“(g) Unfair Immigration-Related Employment Practices And The System.—

“(1) IN GENERAL.—In addition to the prohibitions on discrimination set forth in section 274B, it is an unfair immigration-related employment practice for a person or entity, in the course of utilizing the System—

“(A) to use the System for screening an applicant prior to the date of hire;

“(B) to terminate the employment of an individual or take any adverse employment action with respect to that individual due to a tentative non-confirmation issued by the System;

“(C) to use the System to screen any individual for any purpose other than confirmation of identity and employment authorization as provided in this section;

“(D) to use the System to verify the identity and employment authorization of a current employee, including an employee continuing in employment, other than re-verification authorized under subsection (c);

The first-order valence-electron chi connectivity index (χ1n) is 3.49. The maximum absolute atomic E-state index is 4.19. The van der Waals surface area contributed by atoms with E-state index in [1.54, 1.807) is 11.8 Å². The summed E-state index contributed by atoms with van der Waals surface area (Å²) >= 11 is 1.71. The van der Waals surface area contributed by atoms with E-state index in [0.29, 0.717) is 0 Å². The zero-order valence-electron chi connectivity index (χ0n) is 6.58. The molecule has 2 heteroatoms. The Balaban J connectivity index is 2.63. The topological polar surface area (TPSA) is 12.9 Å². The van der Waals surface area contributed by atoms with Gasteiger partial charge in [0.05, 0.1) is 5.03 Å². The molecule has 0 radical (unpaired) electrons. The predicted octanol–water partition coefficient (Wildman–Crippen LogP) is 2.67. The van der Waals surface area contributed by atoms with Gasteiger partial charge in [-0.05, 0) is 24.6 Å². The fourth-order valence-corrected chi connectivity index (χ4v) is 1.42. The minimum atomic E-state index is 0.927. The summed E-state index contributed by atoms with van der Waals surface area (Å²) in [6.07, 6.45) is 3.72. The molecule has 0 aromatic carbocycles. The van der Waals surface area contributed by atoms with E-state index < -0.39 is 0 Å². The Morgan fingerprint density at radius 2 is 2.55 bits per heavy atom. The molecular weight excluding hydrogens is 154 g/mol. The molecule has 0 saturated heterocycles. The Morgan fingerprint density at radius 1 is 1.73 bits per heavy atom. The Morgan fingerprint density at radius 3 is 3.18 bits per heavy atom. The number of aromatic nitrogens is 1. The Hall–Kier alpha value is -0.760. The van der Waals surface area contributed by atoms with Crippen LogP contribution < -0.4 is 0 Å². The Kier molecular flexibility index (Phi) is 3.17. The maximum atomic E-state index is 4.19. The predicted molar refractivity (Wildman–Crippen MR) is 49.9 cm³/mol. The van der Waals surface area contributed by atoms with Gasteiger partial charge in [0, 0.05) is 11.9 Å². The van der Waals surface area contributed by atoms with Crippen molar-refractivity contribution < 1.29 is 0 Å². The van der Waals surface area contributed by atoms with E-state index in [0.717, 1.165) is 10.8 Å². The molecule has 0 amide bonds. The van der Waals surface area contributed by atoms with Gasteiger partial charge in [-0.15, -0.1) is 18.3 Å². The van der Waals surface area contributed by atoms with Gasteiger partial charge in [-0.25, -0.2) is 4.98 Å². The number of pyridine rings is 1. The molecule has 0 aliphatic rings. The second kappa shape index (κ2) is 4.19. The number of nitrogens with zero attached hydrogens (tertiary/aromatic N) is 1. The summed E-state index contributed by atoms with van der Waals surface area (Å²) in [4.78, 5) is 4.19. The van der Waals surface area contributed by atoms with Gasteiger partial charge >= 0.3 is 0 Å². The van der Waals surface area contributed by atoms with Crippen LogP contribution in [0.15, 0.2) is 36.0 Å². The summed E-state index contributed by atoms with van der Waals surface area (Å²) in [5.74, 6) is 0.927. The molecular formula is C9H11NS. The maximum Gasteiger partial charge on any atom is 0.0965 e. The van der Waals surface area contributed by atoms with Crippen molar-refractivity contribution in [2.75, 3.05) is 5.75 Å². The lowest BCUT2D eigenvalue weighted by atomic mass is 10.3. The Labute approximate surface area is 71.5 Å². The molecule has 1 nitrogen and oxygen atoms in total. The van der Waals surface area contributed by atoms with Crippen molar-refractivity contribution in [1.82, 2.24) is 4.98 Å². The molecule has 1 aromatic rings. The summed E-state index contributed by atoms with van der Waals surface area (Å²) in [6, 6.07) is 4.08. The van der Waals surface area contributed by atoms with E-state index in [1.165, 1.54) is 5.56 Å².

“(E) to use the System to discriminate based on national origin or citizenship status;

“(F) to willfully fail to provide an individual with any notice required under this title;

“(G) to require an individual to make an inquiry under the self-verification procedures described in subsection (a)(4)(B) or to provide the results of such an inquiry as a condition of employment, or hiring, recruiting, or referring; or

“(H) to terminate the employment of an individual or take any adverse employment action with respect to that individual based upon the need to verify the identity and employment authorization of the individual as required by subsection (b).

Here is a statement from Congressman Newhouse:

“That is factually incorrect, as anyone who has read the text of the bill would agree. The Farm Workforce Modernization Act does not exclude law-abiding agricultural workers and aims to provide a viable, reliable agriculture labor program for our nation’s producers. Legal status is something to be earned, and this bill finally establishes a pathway to do so for workers who have been living in the shadows.”